IOP Institute of Physics

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Graduating in physics with a 2:2 or a 3rd?

Most people don’t hope to get a 2:2 when they enter university.

Neither are thirds the things that dreams are made of. And with most postgraduate courses and high-powered jobs in research being limited to those with 2:1 and up, you have the right to be a bit miffed. But, on the other hand, the world has by no means ended and you have the rest of your life to live, so what’s your next move?

Stay positive
Well, the first thing to remember is that you have a degree in what is perhaps the hardest of all university subjects, and that counts for a lot with many employers. Being a physicist still gives you an edge. In business and finance you’ll be perceived as a highly numerate individual with well-developed problem solving skills. So don’t sell yourself short on your CV or application form. Explore our Job Preparation section on the left hand side for tips on how to make sure you strike the right note.

Into industry
If you want to work in industry, you can utilise your degree to apply for jobs in areas such as engineering and defence, And with many jobs in industry, you may be employed because of your physics training, but you won’t necessarily be called a physicist. You may be labelled as an engineer, games developer, wind analyst, so you need to focus on the person specification and job description and not be put off by the job title.

One word of warning: if your heart’s set on a job in pure industrial research, don’t expect to be able to get the job you’re hankering for straight out of university. Most recruiters in this area will want graduates with a 2.1 or up – and many will favour those with a postgraduate qualification. So you may have to apply for a job at a lower level – as a technician, for example, and work your way up the old-fashioned way.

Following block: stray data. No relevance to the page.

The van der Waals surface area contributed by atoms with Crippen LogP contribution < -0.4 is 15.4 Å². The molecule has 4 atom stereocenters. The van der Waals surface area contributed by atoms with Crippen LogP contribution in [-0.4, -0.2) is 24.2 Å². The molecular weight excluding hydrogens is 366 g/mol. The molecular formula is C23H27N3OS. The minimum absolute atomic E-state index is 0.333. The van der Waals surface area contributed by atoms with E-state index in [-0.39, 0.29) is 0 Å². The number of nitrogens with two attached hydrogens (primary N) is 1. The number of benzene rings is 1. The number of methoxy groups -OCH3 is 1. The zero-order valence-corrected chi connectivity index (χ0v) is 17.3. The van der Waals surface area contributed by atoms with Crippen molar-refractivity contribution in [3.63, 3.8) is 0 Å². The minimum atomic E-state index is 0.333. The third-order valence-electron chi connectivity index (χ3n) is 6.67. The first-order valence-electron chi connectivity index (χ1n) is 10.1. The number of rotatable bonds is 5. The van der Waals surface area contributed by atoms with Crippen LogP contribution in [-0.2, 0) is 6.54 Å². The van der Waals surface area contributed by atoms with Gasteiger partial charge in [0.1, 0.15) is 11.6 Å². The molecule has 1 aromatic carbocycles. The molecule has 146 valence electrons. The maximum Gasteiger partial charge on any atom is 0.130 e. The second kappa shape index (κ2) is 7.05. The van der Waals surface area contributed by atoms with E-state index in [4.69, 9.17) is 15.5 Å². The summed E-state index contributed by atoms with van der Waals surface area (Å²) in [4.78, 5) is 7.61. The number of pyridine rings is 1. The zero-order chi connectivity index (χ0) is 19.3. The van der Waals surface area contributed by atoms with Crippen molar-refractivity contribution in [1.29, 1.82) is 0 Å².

Key skills
Employers don’t just value the academic skills you will have picked up in the lab and the library they’re looking for softer skills such as communication, negotiation, motivating others and team-work. These could come from the most unlikely places. Check out our advice on brushing up on your key skills

Getting a slightly poorer class of degree than you expected, only takes a bit of lateral thinking to see that you’ve probably developed rather better communication and negotiation skills than many a science graduate who spent all their time in the lab. So if you enjoy talking to people and think you’re one of life’s persuaders, why not consider technical sales? Were you better known at university for your pithy sense of humour than your academic brilliance? Randall Munroe is a physicist who became a cartoonist. If you have a literary bent, you might want to consider a career as a technical author. The prospects website has an A-Z of careers that you may want to explore and www.stc.org has more information.

Further study
For funding, you could try one of the research councils (like STFC or EPSRC), but bear in mind that their minimum requirement for Masters courses is likely to be 2.2 (more on popular courses) and 2.1 for PhDs. For other sources, check out our funding opportunities for students page. Your local library may also have information.

Start your own business
More graduates are choosing to go it alone and work for themselves after they graduate. Being your own boss has many benefits – not least the fact that you won't mind if you've got a lower degree. There are some downsides too, however. Read our advice on starting your own business.

Need back-up?
Moving from life as a student into the world of work isn’t always easy, and many an illustrious career has fits and starts at first. Most universities realise this, and your university’s careers service should give you support and advice for the first year or two after you graduate. Many produce vacancy lists of possible jobs suitable for graduates, details of local employers and other resources.

And finally …
Think outside the box. A physics degree needn’t necessarily lead to a career in IT, finance or engineering. Once a physicist is a series of case studies that includes profiles of physicists who have made some unlikely career moves, from politicians to jazz musicians.

last edited: July 04, 2014